With local success, Dong Gang photo festival sets sights abroad

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With local success, Dong Gang photo festival sets sights abroad

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This photo by Issei Suda is part of the Dong Gang International Photo Festival’s main exhibit, which focuses on Japanese Photography from the 1960s and 1970s.

The Dong Gang International Photo Festival has taken its place as one of just a few successful cultural festivals held outside metropolitan areas in Korea. And with this accomplishment in mind, organizers have set another goal as the 11th edition of the annual event is set to start on July 20 in Yeongwol, Gangwon.

“For the last decade, we have struggled to make the festival take root,” said Kim Young-soo, president of the management committee for photography. “Now, for the next decade, we will help it grow into a leading photo festival in Asia.”

As part of the internationalization plan, “Japanese Photography in the 1960s and 1970s” will be the main exhibition of this year’s festival. It will feature 156 pieces by 40 photographers, including Nobuyoshi Araki and Daido Moryama, who are globally recognized in their field.

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“Aoki Misako” by Michito Nakamura is part of the “Onna - Women Who Stop at Nothing” exhibit at the Dong Gang International Photo Festival.

“They are also important in the history of Korean photography because their works were almost the only source for reference or inspiration available to local photographers. This didn’t change until Koreans went to study in the United States and Europe beginning in the 1980s,” Kim explained.

The exhibits draw from collections at the Tokyo Metropolitan Museum of Photography, the biggest museum of its kind in Japan, with about 25,000 photographs and 60,000 books. It will run through Oct. 1 at the Dong-gang Museum of Photography.

A second exhibition at the festival will also be dedicated to Japanese photographers. The show, titled “Onna - Women Who Stop at Nothing” has been organized by the Japanese Photographers Association over the last two years.

The 211 photos carefully chosen for the exhibition will show the life of Japanese women directly after the surrender of Japan in 1945 compared to the periods of rapid economic growth and increasing cultural diversity that followed.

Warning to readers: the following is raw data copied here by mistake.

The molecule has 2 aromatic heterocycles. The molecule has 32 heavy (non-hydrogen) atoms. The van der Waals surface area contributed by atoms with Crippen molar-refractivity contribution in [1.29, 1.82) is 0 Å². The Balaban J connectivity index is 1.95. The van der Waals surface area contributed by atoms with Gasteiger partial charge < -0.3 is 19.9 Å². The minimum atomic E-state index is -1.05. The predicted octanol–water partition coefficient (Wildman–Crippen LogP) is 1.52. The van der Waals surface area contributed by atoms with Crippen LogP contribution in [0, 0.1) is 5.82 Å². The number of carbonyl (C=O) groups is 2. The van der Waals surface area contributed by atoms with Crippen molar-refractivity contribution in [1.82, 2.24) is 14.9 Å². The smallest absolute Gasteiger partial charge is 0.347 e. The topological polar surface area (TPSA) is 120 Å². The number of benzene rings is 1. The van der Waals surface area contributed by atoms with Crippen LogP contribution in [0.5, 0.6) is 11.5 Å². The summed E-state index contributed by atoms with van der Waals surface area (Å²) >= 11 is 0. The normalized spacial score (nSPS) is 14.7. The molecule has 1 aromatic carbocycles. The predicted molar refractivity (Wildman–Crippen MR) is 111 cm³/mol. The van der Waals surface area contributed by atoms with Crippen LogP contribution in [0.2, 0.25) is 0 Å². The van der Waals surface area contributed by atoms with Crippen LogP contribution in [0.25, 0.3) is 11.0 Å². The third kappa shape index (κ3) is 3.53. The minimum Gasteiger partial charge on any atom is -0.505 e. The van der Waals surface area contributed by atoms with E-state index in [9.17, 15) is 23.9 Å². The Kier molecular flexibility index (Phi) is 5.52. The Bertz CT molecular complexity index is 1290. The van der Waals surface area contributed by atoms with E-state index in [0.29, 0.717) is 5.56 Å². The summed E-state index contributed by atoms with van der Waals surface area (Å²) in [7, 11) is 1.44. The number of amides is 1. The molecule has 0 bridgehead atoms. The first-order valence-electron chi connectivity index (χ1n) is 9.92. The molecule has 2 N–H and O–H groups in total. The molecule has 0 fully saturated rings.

The exhibition will be held at the Students’ Gymnasium near the photography museum until Aug. 19.

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A photo from the “Red House” series by Noh Suntag, winner of this year’s Dong Gang Photography Award who will have a solo show at the festival. Provided by festival organizers


Another must-see in this festival is the solo show of Noh Suntag, the winner of this year’s Dong-gang Photography Award. The 41-year-old artist is well known for photography that touches upon politically sensitive issues using unique angles. The atmosphere in his photographs is often characterized by strange tension complemented by delicate aesthetic effects.

The show includes his “The strAnge ball” and “Really Good Muder” series.

The photos in the latter series show civilians enjoying high-tech military weapons and other Army experiences in ironically-named “defense” festivals that could actually threaten participants’ lives.

The festival will also feature an outdoor showing of nature and landscape photos taken by Korean photojournalists as well as shows dedicated to local photographers based in Gangwon and Yeongwol County, which hosts the event every year.

By Moon So-young [symoon@joongang.co.kr]



*The festival opens on July 20 in Yeongwol County, Gangwon, and most programs run through Oct. 1.

The county is two hours by car, but can also be reached via express bus from Express Bus Terminal in southern Seoul. The Dong-gang Museum of Photography is a five minutes walk from the bus terminal in Yeongwol.

For more information, visit www.dgphotofestival.com or call (033) 375-4554.
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